He got back in the car, assured me had it under control and took off.  

 

Okay. 

 

Time was ticking and I anticipated stomach cramps from waiting until after the movie for dinner when he suggested Denny’s.  At this point, I didn’t care. 

 

His behavior in the restaurant was anything but impressive as he demanded to be seated right away since we needed to get to the movie on time.  He asked the waitress to make us her top priority. When I indicated I had a headache, he ordered two Tylenol with our appetizers.  The waitress actually found some, probably more out of pity for me than wanting to please this idiotic customer, and graciously brought them with a glass of orange juice.  He better tip her well.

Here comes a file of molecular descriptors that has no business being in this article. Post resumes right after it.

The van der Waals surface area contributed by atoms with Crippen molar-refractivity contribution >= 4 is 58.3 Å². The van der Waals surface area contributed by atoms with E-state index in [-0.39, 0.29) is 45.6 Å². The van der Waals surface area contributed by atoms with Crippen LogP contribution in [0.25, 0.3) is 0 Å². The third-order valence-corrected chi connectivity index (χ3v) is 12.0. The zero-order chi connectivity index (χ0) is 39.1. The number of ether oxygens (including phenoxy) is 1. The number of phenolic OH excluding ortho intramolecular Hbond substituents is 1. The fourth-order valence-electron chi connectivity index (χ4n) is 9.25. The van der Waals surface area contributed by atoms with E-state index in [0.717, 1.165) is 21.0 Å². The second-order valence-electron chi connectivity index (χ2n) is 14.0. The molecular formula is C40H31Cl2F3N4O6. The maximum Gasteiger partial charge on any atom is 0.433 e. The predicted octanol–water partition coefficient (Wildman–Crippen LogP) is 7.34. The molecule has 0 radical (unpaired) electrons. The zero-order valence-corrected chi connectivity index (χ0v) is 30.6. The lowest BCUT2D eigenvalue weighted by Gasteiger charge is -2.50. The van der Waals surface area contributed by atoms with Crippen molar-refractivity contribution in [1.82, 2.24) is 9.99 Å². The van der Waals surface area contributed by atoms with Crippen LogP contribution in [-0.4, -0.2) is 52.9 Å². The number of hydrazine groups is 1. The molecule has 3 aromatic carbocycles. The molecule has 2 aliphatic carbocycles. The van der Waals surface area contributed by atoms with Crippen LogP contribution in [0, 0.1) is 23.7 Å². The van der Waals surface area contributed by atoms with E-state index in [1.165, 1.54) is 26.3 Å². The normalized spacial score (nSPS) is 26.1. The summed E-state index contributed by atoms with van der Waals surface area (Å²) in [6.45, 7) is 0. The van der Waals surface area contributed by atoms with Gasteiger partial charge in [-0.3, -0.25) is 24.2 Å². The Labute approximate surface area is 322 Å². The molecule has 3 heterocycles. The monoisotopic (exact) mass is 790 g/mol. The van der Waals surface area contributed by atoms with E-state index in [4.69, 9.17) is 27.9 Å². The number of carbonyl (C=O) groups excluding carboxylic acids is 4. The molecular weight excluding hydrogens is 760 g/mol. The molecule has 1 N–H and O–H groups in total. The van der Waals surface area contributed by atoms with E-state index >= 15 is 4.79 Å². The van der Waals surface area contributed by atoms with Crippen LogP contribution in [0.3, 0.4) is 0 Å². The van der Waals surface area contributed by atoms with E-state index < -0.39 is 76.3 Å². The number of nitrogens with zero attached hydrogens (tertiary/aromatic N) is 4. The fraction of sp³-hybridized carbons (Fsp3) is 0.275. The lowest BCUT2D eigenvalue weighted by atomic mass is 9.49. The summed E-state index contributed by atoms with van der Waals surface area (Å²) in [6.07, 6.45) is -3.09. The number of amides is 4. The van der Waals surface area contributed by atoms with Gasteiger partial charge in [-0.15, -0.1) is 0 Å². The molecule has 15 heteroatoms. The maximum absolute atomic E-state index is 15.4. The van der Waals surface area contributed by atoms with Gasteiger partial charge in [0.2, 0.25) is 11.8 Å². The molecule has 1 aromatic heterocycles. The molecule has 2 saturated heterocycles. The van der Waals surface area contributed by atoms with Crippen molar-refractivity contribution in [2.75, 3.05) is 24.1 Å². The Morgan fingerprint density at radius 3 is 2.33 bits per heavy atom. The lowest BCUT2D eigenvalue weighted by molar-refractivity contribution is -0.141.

I excused myself to use the bathroom before we left and pulled out my phone. Who could I call to come get me? This was not just any bad date. This was the gold medal winner of bad dates.  It was in this instant that I began to dial my ex.  He had shattered my heart, but I didn’t care how desperate this looked, I had to get out of here.  Then reason set it. Even if I had no ounce of self respect right now, the movie was beginning in three minutes, and Dave would come in here to retrieve me before I could leave.

 

I returned to the table and asked if he wanted me to go buy the movie tickets while he paid the bill. He assured me he had it under control. That’s what worried me.